WASHINGTON U.S. employers likely stepped up hiring in February, in a sign of labor market strength that could further ease fears the economy is heading into recession and allow the Federal Reserve to gradually raise interest rates this year.
Nonfarm payrolls probably increased by 190,000 jobs last month in the U.S. Labor Department's report due on Friday, with the unemployment rate holding at an eight-year low of 4.9 percent, according to a Reuters survey of economists.
The labor market gained 151,000 jobs in January, after the warmest temperatures in years boosted hiring in weather-sensitive sectors like construction, helping payrolls to rise by an average 279,000 jobs per month in the fourth quarter last year.
"The employment data should reinforce that the recession debate is premature and overdone, and could strengthen the case for the Fed not waiting too long," said Ryan Sweet, senior economist at Moody's Analytics in Westchester, Pennsylvania.
Fears of a recession in the wake of poor economic reports in December and slowing growth in China sparked a global stock market rout at the start of the year, causing financial market conditions to tighten.
Financial markets have priced out bets of an interest rate rise at the Fed's March 15-16 policy meeting and the probabilities for rate increases for the rest of the year remain rather small.
Significant data such as consumer and business spending improved strongly in January though, leading to predictions that economic growth in the first quarter could rise by at least a 2.5 percent at an annualized rate. The economy grew at a 1.0 percent pace in the fourth quarter of 2105.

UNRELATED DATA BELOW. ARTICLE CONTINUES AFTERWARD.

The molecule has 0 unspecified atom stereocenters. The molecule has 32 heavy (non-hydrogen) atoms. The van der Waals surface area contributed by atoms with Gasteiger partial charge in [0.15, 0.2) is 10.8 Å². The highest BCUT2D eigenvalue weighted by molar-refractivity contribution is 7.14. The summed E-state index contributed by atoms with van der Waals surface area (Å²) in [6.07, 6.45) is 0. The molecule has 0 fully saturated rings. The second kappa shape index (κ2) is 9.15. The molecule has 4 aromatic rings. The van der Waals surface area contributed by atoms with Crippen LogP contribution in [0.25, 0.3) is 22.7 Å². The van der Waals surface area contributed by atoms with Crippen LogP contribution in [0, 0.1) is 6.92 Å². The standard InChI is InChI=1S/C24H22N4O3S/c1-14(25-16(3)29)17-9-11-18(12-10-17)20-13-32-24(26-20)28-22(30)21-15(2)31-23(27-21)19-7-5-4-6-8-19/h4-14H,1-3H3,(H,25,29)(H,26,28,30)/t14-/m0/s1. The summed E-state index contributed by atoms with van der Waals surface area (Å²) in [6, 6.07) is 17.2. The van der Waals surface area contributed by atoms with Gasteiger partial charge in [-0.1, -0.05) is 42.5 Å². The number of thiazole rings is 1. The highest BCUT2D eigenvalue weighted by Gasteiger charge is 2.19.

Economists say the improved growth outlook, together with signs of inflation creeping up, could prompt the U.S. central bank to lift borrowing costs in June. The Fed raised its key overnight interest rate in December for the first time in nearly a decade.
SLOWER WAGE GROWTH
There is a risk, however, that payroll gains could come in below expectations after a survey on Thursday showed employment in the services sector fell in February for the first time in two years.
Still, economists say any below-forecast number should not be interpreted as a sign of labor market weakness as companies are struggling to find qualified workers to fill open positions.
"Despite the weaker services survey, we still expect solid payroll gains in February. However, we should not be too surprised about a slowdown as the labor market approaches full employment," said chief U.S. economist at UniCredit Research in New York.
Fed Chair Janet Yellen has said the economy needs to create just under 100,000 jobs a month to keep up with growth in the working age population. The labor force participation rate, or the share of working-age Americans who are employed or at least looking for a job, is near four-decade lows.
While wage growth is expected to have moderated in February, economist say it would be largely payback for January's jump, which was driven by a calendar quirk. Wage growth is seen accelerating as the labor market settles into full employment.
Average hourly earnings are forecast increasing 0.2 percent after surging 0.5 percent in January.
In February, employment gains were likely concentrated in the services sector, with mining probably losing more jobs and manufacturing reversing some of January's surprise increase. Mining payrolls have declined by 146,000 jobs since peaking in September 2014, with three-quarters of the losses in support activities. More losses are likely after oilfield services provider Halliburton Co said last month it would cut a further 5,000 jobs because of a prolonged slump in oil prices.
A rebound is expected in private education jobs after a record 39,000 plunge in January.
"There are large seasonal swings in that component caused by winter holidays at private universities that probably weren't adjusted for properly in January. There weren't actually mass firings of college professors that we're aware of," said Ted Wieseman, an economist at Morgan Stanley in New York.
A further moderation is expected in construction employment after the hefty weather-driven gains in the fourth quarter.
(Reporting by Lucia Mutikani; editing by Clive McKeef)
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